Energy Efficiency Products in the Transportation Sector – historical overview

Numerous products are being developed to improve energy efficiency in the transportation sector. On top of micro-hybrid and other electric vehicles, there is also a market for more energy efficient engines and drive trains.
Products: Engine (main) and other powertrain products
Use: Transportation (all modes) and back-up power generation
Established in the US in 2008 Ecomotors is developing engines and powertrain packages that are reportedly 15-50% more efficient, smaller, lighter and less expensive to manufacture than conventional engines.
The company has patented an opposed-piston/opposed-cylinder engine (opoc®) with two opposing cylinders per module. With a crankshaft between them, each cylinder has two pistons moving in opposite directions. This engine can run on gasoline, diesel and ethanol. It does not have a cylinder-head or valve-train component and thus is lighter and more efficient, has fewer parts and is economical with lower emissions. Two opoc® models are under development: the EM65 and EM100.
The two biggest investors in this technology are Khosla Ventures and Bill Gates, who invested an undisclosed amount through Series B funding for the opoc® design in July 2010. Zhongding Holding of China and Global Optima have committed up to USD 18 million of funding to the company to develop the technology. This was followed by a contract to commercialise the technology in April 2011, with EM100 demonstration engines expected in early 2012.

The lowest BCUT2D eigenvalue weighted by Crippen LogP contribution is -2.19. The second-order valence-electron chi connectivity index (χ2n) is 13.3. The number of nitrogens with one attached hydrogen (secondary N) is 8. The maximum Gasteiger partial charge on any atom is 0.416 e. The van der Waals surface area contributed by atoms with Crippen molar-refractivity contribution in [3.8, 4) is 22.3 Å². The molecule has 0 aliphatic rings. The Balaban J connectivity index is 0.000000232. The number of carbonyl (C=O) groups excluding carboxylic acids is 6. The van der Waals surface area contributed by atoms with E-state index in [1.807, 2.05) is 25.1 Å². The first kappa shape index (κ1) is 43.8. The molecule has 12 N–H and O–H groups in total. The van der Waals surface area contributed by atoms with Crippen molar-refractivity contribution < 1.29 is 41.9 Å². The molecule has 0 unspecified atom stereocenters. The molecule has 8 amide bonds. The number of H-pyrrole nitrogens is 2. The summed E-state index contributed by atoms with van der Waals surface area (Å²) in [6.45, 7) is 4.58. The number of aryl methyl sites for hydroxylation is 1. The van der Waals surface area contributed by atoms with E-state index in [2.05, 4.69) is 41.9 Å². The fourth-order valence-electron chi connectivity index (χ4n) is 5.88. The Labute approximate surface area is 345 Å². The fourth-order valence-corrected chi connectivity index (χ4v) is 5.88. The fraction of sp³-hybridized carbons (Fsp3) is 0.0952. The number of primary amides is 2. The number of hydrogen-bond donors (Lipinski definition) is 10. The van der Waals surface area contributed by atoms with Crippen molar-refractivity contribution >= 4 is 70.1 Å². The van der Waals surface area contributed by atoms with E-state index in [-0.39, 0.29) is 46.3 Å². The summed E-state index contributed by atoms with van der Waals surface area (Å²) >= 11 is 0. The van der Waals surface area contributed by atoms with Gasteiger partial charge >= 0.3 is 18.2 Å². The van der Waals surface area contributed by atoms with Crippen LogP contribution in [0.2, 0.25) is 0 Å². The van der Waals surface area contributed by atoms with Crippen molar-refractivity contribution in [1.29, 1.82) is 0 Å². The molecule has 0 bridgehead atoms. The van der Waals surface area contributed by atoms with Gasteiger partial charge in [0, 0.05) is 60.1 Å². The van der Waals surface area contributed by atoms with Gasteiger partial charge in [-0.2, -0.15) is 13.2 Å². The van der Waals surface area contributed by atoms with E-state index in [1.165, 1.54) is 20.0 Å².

In June 2011, Generac Power Systems and EcoMotors announced an agreement between both companies to jointly develop the opoc® engine for Generac’s backup power generation products. This includes products for the residential, light commercial and industrial markets.
Another technology being developed by the company is an electrically controlled turbocharger (ECT). This is a supercharger, driven by the electric motor, that acts as an adjunct to the exhaust-driven turbocharger and creates boost pressure by the electric motor, the turbocharger or both. The advantage of this supercharger is that it produces enhanced vehicle drivability due to improved low-end torque, improved fuel efficiency and lower emissions and also eliminates turbo lag and generates electricity. An electrically controlled clutch is also under development to operate a multi-module opoc™ engine, which should improve fuel economy.